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The Airmen's Stories - Sgt. J R Toombs

John Richard Toombs, known throughout his service as Jack, was born on 29th September 1919 in Southend-on-Sea and joined the RAFVR in April 1939 as an Airman u/t WOp/AG.

Called up on 1st September 1939, he completed his training and joined 236 Squadron at St. Eval in August 1940.

 

 

His first operational sortie with 236 was made on 24th August. All Toombs’ sorties during the Battle of Britain period were made with the same crew, P/O AL van Waeyenberghe, pilot, and Sgt. JR Thompson, observer. These two men were lost on 10th March 1941, serving with 272 Squadron, when their Blenheim was lost without trace on a sortie from Northern Ireland.

Returning from a sortie to Brest, Toombs fired a Verey pistol at two Me109s, attacking his aircraft. It seems that one pulled up sharply and collided with the other. Toombs watched one go down but did not see what happened to the second.

At some time, probably after the Battle of Britain, Toombs and van Wayenberghe were attached briefly to 264 Squadron, flying non-operationally. They rejoined 236 at their own request.

In 1941 Toombs was posted to 7 Squadron, operating in Stirlings from Oakington. He flew as a rear gunner.

 

 

 

 

He completed his tour and later did a second tour, again as a rear gunner, this time with a Lancaster squadron of the Pathfinder force. He was commissioned in July 1944.

 

 

Toombs was released from the RAF in 1946 as a Flight Lieutenant. He went to Ceylon and Sumatra, working in rubber plantations and on jungle clearing.

After returning to England, he is believed to have later rejoined the RAF and served with the Traffic Branch, retiring in 1974.

Toombs died on 11th December 2006.

 

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On 8th June 2005, sixty five years after flying innumerable missions over Europe with Fighter, Coastal and Bomber Commands Jack Toombs set foot on continental Europe for the very first time.

The monument committee had been contacted by the family of Arthur Albert Leopold van Waeyenberghe, a Belgian pilot with 236 Squadron in the Battle. His name was incorrectly spelled on the list and we rapidly put this right. Further exchanges ensued as the family in Belgium had heard nothing from Arthur following his escape to England in June 1940. He was killed in 1941 and after the war his personal effects were returned to the family.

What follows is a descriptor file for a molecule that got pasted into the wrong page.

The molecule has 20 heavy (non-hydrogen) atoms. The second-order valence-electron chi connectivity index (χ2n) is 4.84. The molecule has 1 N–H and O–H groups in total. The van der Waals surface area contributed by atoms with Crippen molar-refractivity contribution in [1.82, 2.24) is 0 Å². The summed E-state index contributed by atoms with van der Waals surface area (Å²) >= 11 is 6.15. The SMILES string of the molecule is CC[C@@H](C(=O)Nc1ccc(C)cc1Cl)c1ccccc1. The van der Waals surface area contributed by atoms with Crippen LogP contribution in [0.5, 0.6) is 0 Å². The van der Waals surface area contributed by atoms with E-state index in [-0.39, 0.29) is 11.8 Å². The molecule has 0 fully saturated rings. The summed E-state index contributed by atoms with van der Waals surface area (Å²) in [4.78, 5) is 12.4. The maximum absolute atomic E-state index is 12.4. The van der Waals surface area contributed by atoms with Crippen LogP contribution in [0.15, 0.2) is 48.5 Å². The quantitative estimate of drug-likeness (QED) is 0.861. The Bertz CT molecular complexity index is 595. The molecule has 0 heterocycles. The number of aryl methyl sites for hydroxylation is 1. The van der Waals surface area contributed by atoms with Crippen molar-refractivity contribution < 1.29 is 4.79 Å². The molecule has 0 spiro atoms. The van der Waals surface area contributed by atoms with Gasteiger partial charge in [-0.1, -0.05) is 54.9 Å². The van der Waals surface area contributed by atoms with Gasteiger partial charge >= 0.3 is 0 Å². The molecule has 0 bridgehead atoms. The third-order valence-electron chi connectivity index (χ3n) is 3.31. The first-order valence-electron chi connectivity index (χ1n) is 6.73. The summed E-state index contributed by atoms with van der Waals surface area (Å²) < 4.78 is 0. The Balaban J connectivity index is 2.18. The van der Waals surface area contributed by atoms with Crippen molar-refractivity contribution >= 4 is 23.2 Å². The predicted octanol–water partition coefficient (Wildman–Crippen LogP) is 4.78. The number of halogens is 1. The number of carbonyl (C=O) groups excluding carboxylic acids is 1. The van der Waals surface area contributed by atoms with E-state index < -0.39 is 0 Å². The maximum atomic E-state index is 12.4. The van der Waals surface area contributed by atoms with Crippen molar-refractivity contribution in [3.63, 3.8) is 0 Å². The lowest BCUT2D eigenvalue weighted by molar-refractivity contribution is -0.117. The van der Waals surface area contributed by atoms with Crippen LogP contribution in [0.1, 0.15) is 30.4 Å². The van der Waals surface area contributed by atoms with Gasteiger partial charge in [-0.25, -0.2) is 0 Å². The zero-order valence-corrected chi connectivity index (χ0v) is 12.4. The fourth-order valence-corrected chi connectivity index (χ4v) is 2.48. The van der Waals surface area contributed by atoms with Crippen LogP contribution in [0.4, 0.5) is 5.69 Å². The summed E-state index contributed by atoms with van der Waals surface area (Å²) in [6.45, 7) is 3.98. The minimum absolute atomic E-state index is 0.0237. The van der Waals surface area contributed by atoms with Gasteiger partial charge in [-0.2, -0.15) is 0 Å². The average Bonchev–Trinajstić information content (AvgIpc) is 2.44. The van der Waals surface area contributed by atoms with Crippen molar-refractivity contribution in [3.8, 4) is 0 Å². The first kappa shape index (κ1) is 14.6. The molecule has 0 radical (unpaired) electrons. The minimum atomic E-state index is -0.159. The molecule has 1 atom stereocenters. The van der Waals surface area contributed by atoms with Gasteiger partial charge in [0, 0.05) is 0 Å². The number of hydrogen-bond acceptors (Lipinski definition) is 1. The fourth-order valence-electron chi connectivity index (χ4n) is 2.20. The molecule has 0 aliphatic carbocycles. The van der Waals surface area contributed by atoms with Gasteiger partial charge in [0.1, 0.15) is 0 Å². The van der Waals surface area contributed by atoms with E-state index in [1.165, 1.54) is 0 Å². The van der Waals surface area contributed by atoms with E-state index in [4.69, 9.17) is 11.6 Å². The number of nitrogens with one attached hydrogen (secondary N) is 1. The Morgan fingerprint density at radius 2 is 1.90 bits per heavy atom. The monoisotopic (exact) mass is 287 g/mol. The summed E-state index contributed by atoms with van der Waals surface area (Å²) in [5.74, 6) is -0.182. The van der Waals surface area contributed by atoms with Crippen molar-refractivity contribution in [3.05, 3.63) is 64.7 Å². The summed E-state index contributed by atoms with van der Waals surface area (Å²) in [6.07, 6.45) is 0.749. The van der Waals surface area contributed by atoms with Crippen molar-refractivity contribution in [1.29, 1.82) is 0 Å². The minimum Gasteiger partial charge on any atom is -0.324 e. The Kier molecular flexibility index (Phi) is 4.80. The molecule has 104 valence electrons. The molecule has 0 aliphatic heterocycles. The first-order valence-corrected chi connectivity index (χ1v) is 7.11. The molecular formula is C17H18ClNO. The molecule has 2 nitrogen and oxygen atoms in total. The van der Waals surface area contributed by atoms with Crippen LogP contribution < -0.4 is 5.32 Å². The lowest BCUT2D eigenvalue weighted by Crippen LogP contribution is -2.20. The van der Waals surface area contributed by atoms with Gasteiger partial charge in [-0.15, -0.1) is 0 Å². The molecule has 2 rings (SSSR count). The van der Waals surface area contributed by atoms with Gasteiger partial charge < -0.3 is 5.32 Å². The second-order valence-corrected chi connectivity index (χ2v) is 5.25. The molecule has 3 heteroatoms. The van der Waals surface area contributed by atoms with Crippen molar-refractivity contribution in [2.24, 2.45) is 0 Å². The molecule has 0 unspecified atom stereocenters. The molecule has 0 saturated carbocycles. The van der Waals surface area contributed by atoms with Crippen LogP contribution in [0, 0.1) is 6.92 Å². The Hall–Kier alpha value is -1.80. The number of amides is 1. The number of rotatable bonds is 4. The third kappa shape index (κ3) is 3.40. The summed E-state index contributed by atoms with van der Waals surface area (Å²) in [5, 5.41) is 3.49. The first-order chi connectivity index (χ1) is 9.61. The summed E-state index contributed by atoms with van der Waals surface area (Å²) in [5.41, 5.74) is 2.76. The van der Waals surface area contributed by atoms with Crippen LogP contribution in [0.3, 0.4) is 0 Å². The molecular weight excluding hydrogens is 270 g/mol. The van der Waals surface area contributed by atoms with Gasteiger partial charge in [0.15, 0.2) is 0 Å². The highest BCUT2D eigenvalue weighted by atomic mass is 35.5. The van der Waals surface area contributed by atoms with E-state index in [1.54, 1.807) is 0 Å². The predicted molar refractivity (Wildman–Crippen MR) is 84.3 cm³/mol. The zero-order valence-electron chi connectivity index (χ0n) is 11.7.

Knowing that Jack was van Waeyenberghe's gunner on all his Battle sorties, we mentioned that he was thankfully still with us to the family. They were delighted as they immediately recognised the name Toombs as it appeared in Arthur's logbook so many times.

So keen were they to have first-hand information on Arthur's time in England that the next step was to arrange a visit by Jack. Monument volunteer Gerry Burke rose at 2am on the 8th to collect Jack and RV'd with myself (Edward McManus of the committee) at 5am, the three of us headed for Folkestone and Eurotunnel. Incredibly this was Jack's first non-flying trip across the Channel. From Calais we headed North to the town of Wenduine, past Ostend, where the family owned a café/bar. Before Jack has exited the car the extended family had issued forth and greeted him as a long-lost friend, this would set the tone for our visit with overwhelming hospitality and friendliness. Our hosts all spoke English except for Arthur's brother Ghisleen and as the day drew on even he dredged up long forgotten phrases from his time as a mascot of a Royal Engineers tank repair workshop set up near his home in 1944.

 

Jack, holding Arthur's logbook, flanked by Arthur's brother Ghisleen and sister Christine.

 

Jack, wearing his new medal, with Arthur's brother Ghisleen.

 

The family had been sent a report of the investigation into Arthur's loss, he was flying from Aldergrove in Northern Ireland in a two-Blenheim formation in very poor visibility. No radio transmission was made, the flight just disappeared with no wreckage found on land or sea, the conclusion was a mid-air collision over the sea between the two aircraft. Arthur is of course remembered on the Runnymede Memorial but following Belgian practice has a 'memorial grave' at the Air Force plot in Brussels Town Cemetery.

Ghisleen is an official of the Belgian equivalent of the British Legion and had obtained clearance to present Jack with a medal issued to returning veterans to commemorate the Liberation. Jack was visibly moved, this enhanced by Ghisleen's resemblance to his older brother.

 

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Below: Jack at the monument unveiling 18th September 2005.

 

 

 

 

 

 

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